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Crispy Oatmeal Bars

by on March 22, 2008 · 10 comments

When I was six I had a red-headed teenage babysitter named Colleen. She was very strict….mean, even. But Colleen liked to bake and for that, I think fondly of her.

Whether Colleen would bake me a treat was dependent upon my behavior. I don’t quite remember what was expected behavior-wise since I was an obedient, approval-seeking child, but I got the treats so I guess it all worked out.

Colleen was the middle child of 3 sisters – the youngest was too young to baby-sit and the oldest was the nicest, but never available. I like to think of them as grown up ladies cooking together on holidays. I imagine everyone in that family cooked because Colleen, as young as she was, did what equated to alchemy with my mom’s paltry stash of basics. One time Colleen made a round pan cookie which I now believe was shortbread. She called it a flop, but I didn’t think so. Another time she made something with oatmeal. Every once in a while, I recall its taste, but I never bothered to go looking for the recipe. Then last night, there it was in my Maida Heatter cookbook. Maida called the bars Aspen Oatmeal Bars. They made me think of Colleen. I’m sure the recipe was derived from the same place….probably some sort of flapjack.

Using Maida’s recipe, I made the bars as written below. I don’t know why Maida called them “Aspen” unless it has something to do with being rich. They are very buttery.

Oatmeal Bars

Crispy Oatmeal Bars (adapted from Aspen Oatmeal Bars)

1 stick unsalted butter (4 ounces)
1 cup packed brown sugar
1/4 teaspoon salt
1 teaspoon baking powder (makes sure it’s not lumpy)
2 cups old fashioned or quick cooking oatmeal – not instant

Preheat oven to 350 degrees F. Generously butter an 8 inch square metal pan.

In a heavy saucepan, heat the butter over medium until it melts just enough to coat the pan-bottom. Add the brown sugar and melt together, stirring once or twice, until butter is fully melted and sugar is shiny. Remove from heat and stir in salt and baking powder – make sure the baking powder doesn’t lump (Maida sifts it in, I just stirred it well). Add the oats and stir to make a thick mixture, then dump the mixture into the buttered pan and spread it to the edges

Bake for exactly 25 minutes. You will probably smell burning, but this is the butter and sugar touching the sides of the pan. Remove from oven. It will look like a big, soft, gunky mess. Loosen the soft, gunky mess with a knife and let it cool on rack for about 30 minutes. It will firm up. When firm but still warm, pry out of the pan and place on a cutting board. Score into bars (trim edges if you want), but don’t peel apart because they are still delicate at this point. Let the bars cool. They will crisp as they cool. Makes about 12

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Published on March 22, 2008

{ 10 comments… read them below or add one }

bakingblonde March 22, 2008 at 5:27 pm

Those look so great! I make something similar and top with melted chocolate chips/PB. Very good! Yours look so rich and buttery they are making me hungry!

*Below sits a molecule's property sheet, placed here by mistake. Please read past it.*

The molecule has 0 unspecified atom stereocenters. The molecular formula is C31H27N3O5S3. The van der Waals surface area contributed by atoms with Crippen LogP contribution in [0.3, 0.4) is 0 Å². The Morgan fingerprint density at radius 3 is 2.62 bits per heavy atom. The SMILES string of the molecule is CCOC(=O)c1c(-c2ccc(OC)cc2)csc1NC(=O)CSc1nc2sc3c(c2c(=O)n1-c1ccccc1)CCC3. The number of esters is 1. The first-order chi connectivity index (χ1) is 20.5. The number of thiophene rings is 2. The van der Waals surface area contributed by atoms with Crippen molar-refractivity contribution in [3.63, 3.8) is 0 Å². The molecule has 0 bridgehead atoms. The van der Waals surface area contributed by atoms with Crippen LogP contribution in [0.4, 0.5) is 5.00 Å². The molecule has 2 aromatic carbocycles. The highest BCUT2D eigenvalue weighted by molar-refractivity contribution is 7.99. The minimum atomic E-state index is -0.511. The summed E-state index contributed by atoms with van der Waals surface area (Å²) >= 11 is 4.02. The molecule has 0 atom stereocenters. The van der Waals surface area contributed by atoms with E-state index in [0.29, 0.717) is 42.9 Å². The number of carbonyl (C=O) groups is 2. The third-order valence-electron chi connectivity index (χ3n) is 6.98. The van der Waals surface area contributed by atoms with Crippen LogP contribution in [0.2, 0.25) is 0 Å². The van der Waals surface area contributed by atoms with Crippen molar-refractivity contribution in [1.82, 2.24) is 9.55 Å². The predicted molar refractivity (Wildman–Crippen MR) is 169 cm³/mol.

Anna March 22, 2008 at 5:31 pm

BB, these are really rich and buttery. If the devil made granola bars, they’d be like these.

Lindsey March 22, 2008 at 6:36 pm

Oh my goodness….those look dangerous! I may have to try these tomorrow.

meredith March 22, 2008 at 7:30 pm

My mom made these on a regular basis, but we called them “Scotch Teas”. Our family LOVED them….I never could figure out the “Scotch” part, though I imagine, now, that it refers to “butterscotch”.
(her recipe called for baking at 300 for exactly 20 minutes..and lining the pan w/ waxed paper, not greasing!)

Alison March 23, 2008 at 4:31 am

They look good, very like flapjacks without the golden syrup, but we would not put baking powder in flapjacks. Great for the school lunchboxes!

Anna March 23, 2008 at 9:24 pm

Lindsey, I’ll be interested to hear what you think.

Meredith, thanks for the bit of trivia. I put “Scotch Tea Cookies” in Google and found this.

http://www.geocities.com/sandy80461/scotch_tea_cookies.html

It’s interesting how most recipes, even ones we find in cookbooks, are just variations on old favorites. I’m always so happy when I run across something that’s completely unique, but that is so rare.

Alison, you are right. Flapjacks have golden syrup. I think the flapjacks I made a while back were better than this. The nuts leveled out the sweetness.

jennywenny March 23, 2008 at 9:54 pm

Yup, very similar to my flapjacks:
http://forayintofood.blogspot.com/2007/10/aaaah-nice-cup-of-tea-and.html

Great with a bit of dark chocolate drizzled on them.

KAnn March 23, 2008 at 10:50 pm

Which book is this one from, Anna? I have several of Maida’s books but I don’t recall seeing this one…looks fabulous!

Anna March 24, 2008 at 6:29 am

Jenny, thanks for the link. You blog is looking great, btw!

KAnn, it’s from Maida Heatter’s Cookies. Here’s a link.

http://astore.amazon.com/httpwwwcookie-20/detail/0836237331/102-1327064-9497754

Angie March 24, 2008 at 12:22 pm

Did anyone see the recipe showdown show on Sunday evening? I am going to make the winning recipe for the spice cookie today and make the fudge bars tomorrow…I’ll let you know how it works out.

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